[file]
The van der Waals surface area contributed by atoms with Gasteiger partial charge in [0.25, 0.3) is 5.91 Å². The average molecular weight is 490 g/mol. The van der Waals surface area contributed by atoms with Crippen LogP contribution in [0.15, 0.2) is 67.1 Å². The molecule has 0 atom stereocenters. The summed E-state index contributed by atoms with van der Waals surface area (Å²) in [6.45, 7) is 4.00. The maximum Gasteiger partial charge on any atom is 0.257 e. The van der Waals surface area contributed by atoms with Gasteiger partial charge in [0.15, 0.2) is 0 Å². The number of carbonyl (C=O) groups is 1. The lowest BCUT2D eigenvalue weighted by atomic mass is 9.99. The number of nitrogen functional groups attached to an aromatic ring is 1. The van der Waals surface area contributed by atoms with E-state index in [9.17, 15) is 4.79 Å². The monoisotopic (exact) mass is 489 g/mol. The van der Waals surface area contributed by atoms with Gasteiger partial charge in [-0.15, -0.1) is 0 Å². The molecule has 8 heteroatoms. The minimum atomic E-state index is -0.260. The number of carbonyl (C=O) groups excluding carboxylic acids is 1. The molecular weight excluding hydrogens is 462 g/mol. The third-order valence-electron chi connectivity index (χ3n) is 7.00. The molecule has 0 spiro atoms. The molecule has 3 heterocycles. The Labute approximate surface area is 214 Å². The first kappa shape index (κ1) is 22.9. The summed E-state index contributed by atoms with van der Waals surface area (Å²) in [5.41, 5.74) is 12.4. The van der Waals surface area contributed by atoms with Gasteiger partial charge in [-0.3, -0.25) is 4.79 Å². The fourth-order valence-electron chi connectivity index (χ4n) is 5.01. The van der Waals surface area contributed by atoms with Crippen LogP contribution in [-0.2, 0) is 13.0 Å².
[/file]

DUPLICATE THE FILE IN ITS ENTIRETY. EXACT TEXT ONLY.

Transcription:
The van der Waals surface area contributed by atoms with Gasteiger partial charge in [0.25, 0.3) is 5.91 Å². The average molecular weight is 490 g/mol. The van der Waals surface area contributed by atoms with Crippen LogP contribution in [0.15, 0.2) is 67.1 Å². The molecule has 0 atom stereocenters. The summed E-state index contributed by atoms with van der Waals surface area (Å²) in [6.45, 7) is 4.00. The maximum Gasteiger partial charge on any atom is 0.257 e. The van der Waals surface area contributed by atoms with Gasteiger partial charge in [0.15, 0.2) is 0 Å². The number of carbonyl (C=O) groups is 1. The lowest BCUT2D eigenvalue weighted by atomic mass is 9.99. The number of nitrogen functional groups attached to an aromatic ring is 1. The van der Waals surface area contributed by atoms with E-state index in [9.17, 15) is 4.79 Å². The monoisotopic (exact) mass is 489 g/mol. The van der Waals surface area contributed by atoms with Gasteiger partial charge in [-0.15, -0.1) is 0 Å². The molecule has 8 heteroatoms. The minimum atomic E-state index is -0.260. The number of carbonyl (C=O) groups excluding carboxylic acids is 1. The molecular weight excluding hydrogens is 462 g/mol. The third-order valence-electron chi connectivity index (χ3n) is 7.00. The molecule has 0 spiro atoms. The molecule has 3 heterocycles. The Labute approximate surface area is 214 Å². The first kappa shape index (κ1) is 22.9. The summed E-state index contributed by atoms with van der Waals surface area (Å²) in [5.41, 5.74) is 12.4. The van der Waals surface area contributed by atoms with Gasteiger partial charge in [-0.3, -0.25) is 4.79 Å². The fourth-order valence-electron chi connectivity index (χ4n) is 5.01. The van der Waals surface area contributed by atoms with Crippen LogP contribution in [-0.2, 0) is 13.0 Å².